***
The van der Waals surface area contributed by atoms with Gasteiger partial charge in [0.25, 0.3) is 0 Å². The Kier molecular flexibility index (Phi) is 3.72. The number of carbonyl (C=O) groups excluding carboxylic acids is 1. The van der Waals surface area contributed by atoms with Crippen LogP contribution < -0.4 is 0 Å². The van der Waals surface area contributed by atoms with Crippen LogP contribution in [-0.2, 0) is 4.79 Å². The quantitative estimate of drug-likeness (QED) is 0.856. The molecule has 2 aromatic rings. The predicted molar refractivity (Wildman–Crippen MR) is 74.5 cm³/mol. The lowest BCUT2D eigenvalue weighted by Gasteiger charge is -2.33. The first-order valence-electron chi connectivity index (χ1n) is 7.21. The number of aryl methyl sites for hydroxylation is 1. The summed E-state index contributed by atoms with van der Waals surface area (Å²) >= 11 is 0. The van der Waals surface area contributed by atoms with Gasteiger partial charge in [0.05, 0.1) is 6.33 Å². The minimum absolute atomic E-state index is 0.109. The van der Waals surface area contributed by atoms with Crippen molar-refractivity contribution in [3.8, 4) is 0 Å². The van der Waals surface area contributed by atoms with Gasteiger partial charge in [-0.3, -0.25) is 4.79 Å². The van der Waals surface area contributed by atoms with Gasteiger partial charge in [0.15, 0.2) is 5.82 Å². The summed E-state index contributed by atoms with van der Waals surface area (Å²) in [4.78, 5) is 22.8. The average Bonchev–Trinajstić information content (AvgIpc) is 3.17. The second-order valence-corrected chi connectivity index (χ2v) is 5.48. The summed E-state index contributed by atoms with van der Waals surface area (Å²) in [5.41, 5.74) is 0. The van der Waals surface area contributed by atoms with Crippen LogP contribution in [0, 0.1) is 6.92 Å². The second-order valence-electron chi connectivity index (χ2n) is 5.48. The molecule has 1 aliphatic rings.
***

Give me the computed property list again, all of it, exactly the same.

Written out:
The van der Waals surface area contributed by atoms with Gasteiger partial charge in [0.25, 0.3) is 0 Å². The Kier molecular flexibility index (Phi) is 3.72. The number of carbonyl (C=O) groups excluding carboxylic acids is 1. The van der Waals surface area contributed by atoms with Crippen LogP contribution < -0.4 is 0 Å². The van der Waals surface area contributed by atoms with Crippen LogP contribution in [-0.2, 0) is 4.79 Å². The quantitative estimate of drug-likeness (QED) is 0.856. The molecule has 2 aromatic rings. The predicted molar refractivity (Wildman–Crippen MR) is 74.5 cm³/mol. The lowest BCUT2D eigenvalue weighted by Gasteiger charge is -2.33. The first-order valence-electron chi connectivity index (χ1n) is 7.21. The number of aryl methyl sites for hydroxylation is 1. The summed E-state index contributed by atoms with van der Waals surface area (Å²) >= 11 is 0. The van der Waals surface area contributed by atoms with Gasteiger partial charge in [0.05, 0.1) is 6.33 Å². The minimum absolute atomic E-state index is 0.109. The van der Waals surface area contributed by atoms with Crippen molar-refractivity contribution in [3.8, 4) is 0 Å². The van der Waals surface area contributed by atoms with Gasteiger partial charge in [-0.3, -0.25) is 4.79 Å². The van der Waals surface area contributed by atoms with Gasteiger partial charge in [0.15, 0.2) is 5.82 Å². The summed E-state index contributed by atoms with van der Waals surface area (Å²) in [4.78, 5) is 22.8. The average Bonchev–Trinajstić information content (AvgIpc) is 3.17. The second-order valence-corrected chi connectivity index (χ2v) is 5.48. The summed E-state index contributed by atoms with van der Waals surface area (Å²) in [5.41, 5.74) is 0. The van der Waals surface area contributed by atoms with Crippen LogP contribution in [0, 0.1) is 6.92 Å². The second-order valence-electron chi connectivity index (χ2n) is 5.48. The molecule has 1 aliphatic rings.